So when she said, “Because you’re desperate,” I was really happy that she understood me. And I do think that sort of desperation does show through.
Oh, that’s true.
These days we tend to use it when we’re making fun of something. Like, “He’s so desperate.”
Oh, you’re right. But I actually like it. When people call me desperate, I think, “That’s right, I am!”
Our company tries to support people who have that kind of desperation. Because desperate people tend to be thought of as a nuisance by others around them.
Oh, that’s true. That’s the kind of thing that makes Nintendo so interesting; everyone supports the desperate people.
Our company does, too, but I wonder if many other companies are like that.
That’s a good question. But I do feel like that’s a good barometer of the health of a company, whether they support desperate people or make fun of them.
I really hate it if there’s no desperation there. Wait, obviously I’m okay with taking breaks!
It’s completely okay to take a break, or to take it easy, or to slack off. But I don’t like when people aren’t willing to do anything desperately.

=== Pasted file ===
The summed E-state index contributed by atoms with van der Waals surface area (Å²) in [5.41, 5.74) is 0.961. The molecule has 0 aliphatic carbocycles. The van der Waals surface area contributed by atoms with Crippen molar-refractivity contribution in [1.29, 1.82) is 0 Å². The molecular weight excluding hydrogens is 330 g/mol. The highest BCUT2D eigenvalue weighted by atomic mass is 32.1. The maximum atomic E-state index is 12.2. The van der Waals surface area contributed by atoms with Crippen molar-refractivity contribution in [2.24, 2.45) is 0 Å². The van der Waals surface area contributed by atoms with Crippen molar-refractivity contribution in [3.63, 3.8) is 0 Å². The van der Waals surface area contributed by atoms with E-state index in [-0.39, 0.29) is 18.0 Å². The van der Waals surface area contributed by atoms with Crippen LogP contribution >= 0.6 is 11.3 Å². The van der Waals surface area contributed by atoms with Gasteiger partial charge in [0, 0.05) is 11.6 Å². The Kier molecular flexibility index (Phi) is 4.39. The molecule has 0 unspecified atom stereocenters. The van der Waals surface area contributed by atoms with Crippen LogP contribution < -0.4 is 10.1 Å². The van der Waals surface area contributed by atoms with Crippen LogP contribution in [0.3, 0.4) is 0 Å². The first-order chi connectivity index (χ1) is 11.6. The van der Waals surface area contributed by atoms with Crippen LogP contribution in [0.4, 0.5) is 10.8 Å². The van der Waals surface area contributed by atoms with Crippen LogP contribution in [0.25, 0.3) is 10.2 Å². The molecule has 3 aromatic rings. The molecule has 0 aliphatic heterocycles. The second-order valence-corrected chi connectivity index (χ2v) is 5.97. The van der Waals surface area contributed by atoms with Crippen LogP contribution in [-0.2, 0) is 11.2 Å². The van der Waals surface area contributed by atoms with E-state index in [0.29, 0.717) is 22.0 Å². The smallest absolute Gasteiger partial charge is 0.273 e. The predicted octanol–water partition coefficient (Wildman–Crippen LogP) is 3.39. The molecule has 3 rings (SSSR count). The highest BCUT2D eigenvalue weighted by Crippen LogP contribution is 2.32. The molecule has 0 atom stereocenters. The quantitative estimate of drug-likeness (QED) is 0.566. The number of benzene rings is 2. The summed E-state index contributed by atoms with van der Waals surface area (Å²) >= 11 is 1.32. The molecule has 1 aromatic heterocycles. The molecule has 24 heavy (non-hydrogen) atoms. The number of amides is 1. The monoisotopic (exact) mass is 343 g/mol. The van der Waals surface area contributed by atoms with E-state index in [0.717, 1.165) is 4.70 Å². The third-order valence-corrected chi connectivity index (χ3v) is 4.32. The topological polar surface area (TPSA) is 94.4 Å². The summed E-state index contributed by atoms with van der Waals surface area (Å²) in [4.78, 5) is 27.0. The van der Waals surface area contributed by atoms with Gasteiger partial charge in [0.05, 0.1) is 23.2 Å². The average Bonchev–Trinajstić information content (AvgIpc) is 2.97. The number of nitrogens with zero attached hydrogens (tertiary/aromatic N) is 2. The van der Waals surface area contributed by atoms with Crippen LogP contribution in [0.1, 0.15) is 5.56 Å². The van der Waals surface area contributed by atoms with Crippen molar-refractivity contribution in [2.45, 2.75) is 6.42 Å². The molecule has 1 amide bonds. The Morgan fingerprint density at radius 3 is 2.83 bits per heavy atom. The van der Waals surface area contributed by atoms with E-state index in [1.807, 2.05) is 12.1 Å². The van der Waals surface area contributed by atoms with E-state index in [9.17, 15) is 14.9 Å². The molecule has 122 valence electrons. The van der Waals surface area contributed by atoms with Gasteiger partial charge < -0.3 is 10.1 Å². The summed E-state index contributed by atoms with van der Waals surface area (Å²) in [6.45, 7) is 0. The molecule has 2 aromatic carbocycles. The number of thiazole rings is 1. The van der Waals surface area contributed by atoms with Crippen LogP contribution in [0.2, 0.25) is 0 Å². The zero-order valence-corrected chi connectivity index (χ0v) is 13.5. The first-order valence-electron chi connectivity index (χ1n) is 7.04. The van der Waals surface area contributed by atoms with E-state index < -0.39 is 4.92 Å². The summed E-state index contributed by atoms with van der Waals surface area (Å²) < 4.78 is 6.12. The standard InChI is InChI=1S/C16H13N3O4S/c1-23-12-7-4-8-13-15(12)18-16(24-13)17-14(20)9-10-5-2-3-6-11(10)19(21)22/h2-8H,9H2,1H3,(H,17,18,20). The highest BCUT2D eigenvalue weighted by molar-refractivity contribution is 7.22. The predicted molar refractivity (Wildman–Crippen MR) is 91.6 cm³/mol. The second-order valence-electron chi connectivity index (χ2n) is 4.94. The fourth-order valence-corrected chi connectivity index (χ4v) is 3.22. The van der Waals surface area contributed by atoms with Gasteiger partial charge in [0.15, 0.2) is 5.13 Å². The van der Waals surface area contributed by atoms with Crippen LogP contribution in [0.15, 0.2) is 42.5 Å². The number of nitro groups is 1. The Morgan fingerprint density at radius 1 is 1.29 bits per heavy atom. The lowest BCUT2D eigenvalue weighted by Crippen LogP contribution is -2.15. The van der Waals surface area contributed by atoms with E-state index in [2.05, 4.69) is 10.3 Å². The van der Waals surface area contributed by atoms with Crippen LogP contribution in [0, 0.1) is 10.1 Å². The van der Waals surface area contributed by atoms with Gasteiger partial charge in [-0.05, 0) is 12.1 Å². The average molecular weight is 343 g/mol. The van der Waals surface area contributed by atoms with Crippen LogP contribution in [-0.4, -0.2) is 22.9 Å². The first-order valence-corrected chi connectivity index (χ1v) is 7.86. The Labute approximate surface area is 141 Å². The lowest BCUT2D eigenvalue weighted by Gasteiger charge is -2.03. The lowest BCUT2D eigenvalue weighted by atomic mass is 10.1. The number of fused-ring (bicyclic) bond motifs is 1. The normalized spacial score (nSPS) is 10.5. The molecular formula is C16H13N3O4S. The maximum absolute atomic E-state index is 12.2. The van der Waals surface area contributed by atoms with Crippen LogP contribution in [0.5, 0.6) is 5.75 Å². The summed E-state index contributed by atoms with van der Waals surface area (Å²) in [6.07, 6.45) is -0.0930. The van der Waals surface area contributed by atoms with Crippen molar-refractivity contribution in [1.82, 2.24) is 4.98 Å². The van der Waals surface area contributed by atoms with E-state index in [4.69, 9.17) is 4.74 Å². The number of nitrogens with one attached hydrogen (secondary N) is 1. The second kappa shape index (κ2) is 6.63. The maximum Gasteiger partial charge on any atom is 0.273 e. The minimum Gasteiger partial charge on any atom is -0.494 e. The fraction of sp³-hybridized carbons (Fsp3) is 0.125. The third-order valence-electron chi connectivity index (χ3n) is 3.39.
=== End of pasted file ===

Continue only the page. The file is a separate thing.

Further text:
Right. I don’t care about slacking off either.
Right. Because they happened to be slacking off.
Right. On the other hand, I really hate it when people act like they’re not slacking off. When they act like they’re really busy but they’re actually slacking off.
That’s the definition of just saving face.
Being desperate is a good thing.
Yeah. I definitely support having that desperation. The only thing is, for example, I’m confident that I’m working desperately, but I like the idea of smiling through my desperation. (laughs)
Oh, that’s true!
I don’t need any tragic heroism.
But I think that if you can see that tragic heroism, it means they aren’t desperate enough.
(laughs) They’re tragically heroic because they’re not desperate enough.
When you’re working desperately, people have to step in and stop you. But with tragic heroism you want to seem that way to other people.
That makes sense. (laughs)
It’s when you try to shove how desperately you’re working in other people’s faces. Oh, I guess it’s similar to the idea of “face.”
I’d love to be free from all of that.
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